Support Grows for Bioeconomy in Amazon

    31 August 2023

    Brazil's Amazon rainforest has long been home to small and mid-sized sustainable businesses. These companies use the area's nuts, fruits and other materials.

    Now there is a push to increase the number of those businesses. And a new term has come about to describe these kinds of businesses: "bioeconomy."

    Marcelo Salazar has a drink company called Mazo Mana Forest Food. The business partners with communities that live from the forest and gather the nuts, cocoa beans, acai, mushrooms, fruits and other ingredients that go into the drinks. They have received financial support from an investment group in Manaus, Brazil. The hope is that the bioeconomy counters an economy based on forestry and ranching.

    ARCHIVE - View of the forest on Combu Island on the banks of the Guam<I>&#</I>225; River, near Bel<I>&#</I>233;m, Par<I>&#</I>225;, Brazil, August 6, 2023. (AP Photo/Eraldo Peres, Archive)
    ARCHIVE - View of the forest on Combu Island on the banks of the Guam&#225; River, near Bel&#233;m, Par&#225;, Brazil, August 6, 2023. (AP Photo/Eraldo Peres, Archive)

    Leaders from Amazon countries used and heard the term repeatedly at an August meeting in Belem. The officials expressed interest for policies to protect the rainforest and provide paying work for tens of millions who live in it.

    However, beyond general support for the idea, there was little agreement about what exactly a bioeconomy should look like. Salazar was on a team chosen by Brazil's environment ministry to speak about the subject.

    The idea is not new. It is the latest term for sustainable development, also called the green economy.

    Besides the Brazil nuts and acai harvesters, people are making chocolate from native cocoa. There is a sustainable fishery for one of the world's largest freshwater fish. A community of rubber gatherers is helping produce shoes.

    "The challenge is scale," Para state Governor Helder Barbalho said. His state is believed to be the only in Brazil that has a complete bioeconomy plan. Para is Brazil's top producer of acai, yet its economy is far more dependent on iron ore exports to China. A large amount of land in Para is used by an estimated 27 million farm cows. The state emits more greenhouse gases than any Amazon country besides Brazil.

    But when it comes to larger sustainable companies, there are few success stories. The best example has been skin product company Natura. Twenty years ago it started a product line using ingredients from traditional Amazon communities and family farms.

    When the company started, local people were using ucuuba trees to make brooms. They greatly increased their earnings by leaving the trees standing and selling the seeds to Natura. The change helped conserve more than 2 million hectares of forest.

    Natura bought goods from 41 communities – home to 9,120 families – who in 2022 received about $9 million.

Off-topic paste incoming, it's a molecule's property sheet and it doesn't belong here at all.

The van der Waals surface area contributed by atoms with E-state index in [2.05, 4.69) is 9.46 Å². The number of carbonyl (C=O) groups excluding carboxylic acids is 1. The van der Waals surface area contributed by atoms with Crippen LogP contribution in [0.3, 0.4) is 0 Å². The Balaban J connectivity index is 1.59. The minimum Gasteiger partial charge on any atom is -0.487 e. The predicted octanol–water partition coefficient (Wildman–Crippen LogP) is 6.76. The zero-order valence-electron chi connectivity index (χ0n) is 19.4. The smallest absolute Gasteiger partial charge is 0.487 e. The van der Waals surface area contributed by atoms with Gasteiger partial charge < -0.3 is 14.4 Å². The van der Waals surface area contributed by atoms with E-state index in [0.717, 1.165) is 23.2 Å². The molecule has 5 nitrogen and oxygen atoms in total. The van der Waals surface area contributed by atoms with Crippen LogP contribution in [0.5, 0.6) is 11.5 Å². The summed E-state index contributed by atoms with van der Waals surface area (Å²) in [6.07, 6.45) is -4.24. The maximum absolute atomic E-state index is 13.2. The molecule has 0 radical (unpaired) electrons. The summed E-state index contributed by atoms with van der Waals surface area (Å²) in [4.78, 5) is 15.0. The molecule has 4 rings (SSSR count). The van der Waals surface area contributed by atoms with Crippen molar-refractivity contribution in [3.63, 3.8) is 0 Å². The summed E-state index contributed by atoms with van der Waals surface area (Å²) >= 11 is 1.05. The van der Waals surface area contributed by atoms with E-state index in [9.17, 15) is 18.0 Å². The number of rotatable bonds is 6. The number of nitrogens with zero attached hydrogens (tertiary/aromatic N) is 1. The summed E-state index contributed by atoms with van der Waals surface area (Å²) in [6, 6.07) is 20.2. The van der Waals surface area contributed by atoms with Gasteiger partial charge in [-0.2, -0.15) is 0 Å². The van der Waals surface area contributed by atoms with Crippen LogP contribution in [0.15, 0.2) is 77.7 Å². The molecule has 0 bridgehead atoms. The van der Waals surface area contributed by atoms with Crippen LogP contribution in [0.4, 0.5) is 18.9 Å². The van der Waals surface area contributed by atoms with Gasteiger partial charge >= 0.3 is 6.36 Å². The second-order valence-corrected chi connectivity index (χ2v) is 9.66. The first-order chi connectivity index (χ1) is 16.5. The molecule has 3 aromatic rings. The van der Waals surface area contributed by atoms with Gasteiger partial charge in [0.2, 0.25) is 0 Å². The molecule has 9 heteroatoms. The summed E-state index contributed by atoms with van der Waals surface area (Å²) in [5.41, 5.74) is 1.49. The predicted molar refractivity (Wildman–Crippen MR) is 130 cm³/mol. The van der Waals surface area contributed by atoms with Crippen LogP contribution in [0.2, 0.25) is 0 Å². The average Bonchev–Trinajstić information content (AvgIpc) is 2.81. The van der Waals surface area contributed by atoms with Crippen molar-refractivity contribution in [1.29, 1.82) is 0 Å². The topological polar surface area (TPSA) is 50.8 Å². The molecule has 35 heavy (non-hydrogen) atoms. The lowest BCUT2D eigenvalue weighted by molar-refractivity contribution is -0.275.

Para State's plan for the bioeconomy names 43 forest products that could be exported, including acai, cocoa, cassava, pepper, fish species and essential oils for skin products.

    And the neighboring Amazonas state is creating a bioeconomy plan with financial support from the U.S. Agency for International Development.

    But some earlier efforts reveal problems.

    A state condom factory in the Amazon city of Xapuri opened in 2008. It was supposed to provide a market for hundreds of rubber-gathering families. But the factory closed 10 years later, after federal funding came to an end. Locals resorted to cattle ranching and today the area ranks high for deforestation.

    Cocoa beans have also caused problems. The trees can be a way to let forest grow back where it has been cut down. But its appeal in places like the Ivory Coast and Ghana has meant massive deforestation to make way for the trees that earn more money.

    Salazar, head of Mazo Mana, views his company as both social-minded and good for the economy. It keeps nearly 10 percent of its money for its partner community associations.

    Salazar thinks the sustainable companies that succeed and grow big will be those with a mission to solve the Amazon's problems. He says those companies will drive an economy that sees the value of the forest.

    I'm Dan Novak.

    Dan Novak adapted this story for VOA Learning English based on reporting by The Associated Press.


    Words in This Story

    sustainable — adj. able to be used without being completely used up or destroyed

    scale — n. the size or level of something especially in comparison to something else

    greenhouse gas — n.

    broom — n. a brush that has a long handle and that is used for sweeping floors

    condom — n. a thin rubber covering that a man wears on his penis during sex in order to prevent a woman from becoming pregnant or to prevent the spread of diseases